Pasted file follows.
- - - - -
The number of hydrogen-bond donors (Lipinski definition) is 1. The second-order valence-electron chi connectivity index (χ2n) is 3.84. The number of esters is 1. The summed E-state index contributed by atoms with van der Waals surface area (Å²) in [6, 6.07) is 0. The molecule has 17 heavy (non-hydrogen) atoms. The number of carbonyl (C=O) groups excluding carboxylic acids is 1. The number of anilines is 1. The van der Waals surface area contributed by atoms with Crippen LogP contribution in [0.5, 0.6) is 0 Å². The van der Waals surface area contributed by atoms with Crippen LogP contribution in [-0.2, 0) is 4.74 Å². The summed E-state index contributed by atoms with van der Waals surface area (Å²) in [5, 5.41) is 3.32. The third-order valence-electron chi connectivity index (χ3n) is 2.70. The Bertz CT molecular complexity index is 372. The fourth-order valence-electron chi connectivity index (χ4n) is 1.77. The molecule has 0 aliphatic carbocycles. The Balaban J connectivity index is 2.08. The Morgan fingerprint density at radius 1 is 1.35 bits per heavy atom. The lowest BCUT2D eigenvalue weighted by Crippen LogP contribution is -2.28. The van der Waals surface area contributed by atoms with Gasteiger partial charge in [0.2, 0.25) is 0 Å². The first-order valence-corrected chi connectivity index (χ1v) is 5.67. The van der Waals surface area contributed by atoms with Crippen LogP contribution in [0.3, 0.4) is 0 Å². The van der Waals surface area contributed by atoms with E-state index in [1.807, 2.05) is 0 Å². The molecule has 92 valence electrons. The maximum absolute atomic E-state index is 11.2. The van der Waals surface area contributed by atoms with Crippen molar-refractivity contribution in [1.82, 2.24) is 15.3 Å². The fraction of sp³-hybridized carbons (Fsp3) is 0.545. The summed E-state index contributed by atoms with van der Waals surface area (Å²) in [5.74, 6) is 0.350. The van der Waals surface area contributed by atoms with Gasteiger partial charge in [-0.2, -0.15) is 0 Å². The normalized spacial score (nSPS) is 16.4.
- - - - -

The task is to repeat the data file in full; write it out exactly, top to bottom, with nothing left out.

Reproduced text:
The number of hydrogen-bond donors (Lipinski definition) is 1. The second-order valence-electron chi connectivity index (χ2n) is 3.84. The number of esters is 1. The summed E-state index contributed by atoms with van der Waals surface area (Å²) in [6, 6.07) is 0. The molecule has 17 heavy (non-hydrogen) atoms. The number of carbonyl (C=O) groups excluding carboxylic acids is 1. The number of anilines is 1. The van der Waals surface area contributed by atoms with Crippen LogP contribution in [0.5, 0.6) is 0 Å². The van der Waals surface area contributed by atoms with Crippen LogP contribution in [-0.2, 0) is 4.74 Å². The summed E-state index contributed by atoms with van der Waals surface area (Å²) in [5, 5.41) is 3.32. The third-order valence-electron chi connectivity index (χ3n) is 2.70. The Bertz CT molecular complexity index is 372. The fourth-order valence-electron chi connectivity index (χ4n) is 1.77. The molecule has 0 aliphatic carbocycles. The Balaban J connectivity index is 2.08. The Morgan fingerprint density at radius 1 is 1.35 bits per heavy atom. The lowest BCUT2D eigenvalue weighted by Crippen LogP contribution is -2.28. The van der Waals surface area contributed by atoms with Gasteiger partial charge in [0.2, 0.25) is 0 Å². The first-order valence-corrected chi connectivity index (χ1v) is 5.67. The van der Waals surface area contributed by atoms with Crippen LogP contribution in [0.3, 0.4) is 0 Å². The van der Waals surface area contributed by atoms with E-state index in [1.807, 2.05) is 0 Å². The molecule has 92 valence electrons. The maximum absolute atomic E-state index is 11.2. The van der Waals surface area contributed by atoms with Crippen molar-refractivity contribution in [1.82, 2.24) is 15.3 Å². The fraction of sp³-hybridized carbons (Fsp3) is 0.545. The summed E-state index contributed by atoms with van der Waals surface area (Å²) in [5.74, 6) is 0.350. The van der Waals surface area contributed by atoms with Gasteiger partial charge in [-0.2, -0.15) is 0 Å². The normalized spacial score (nSPS) is 16.4.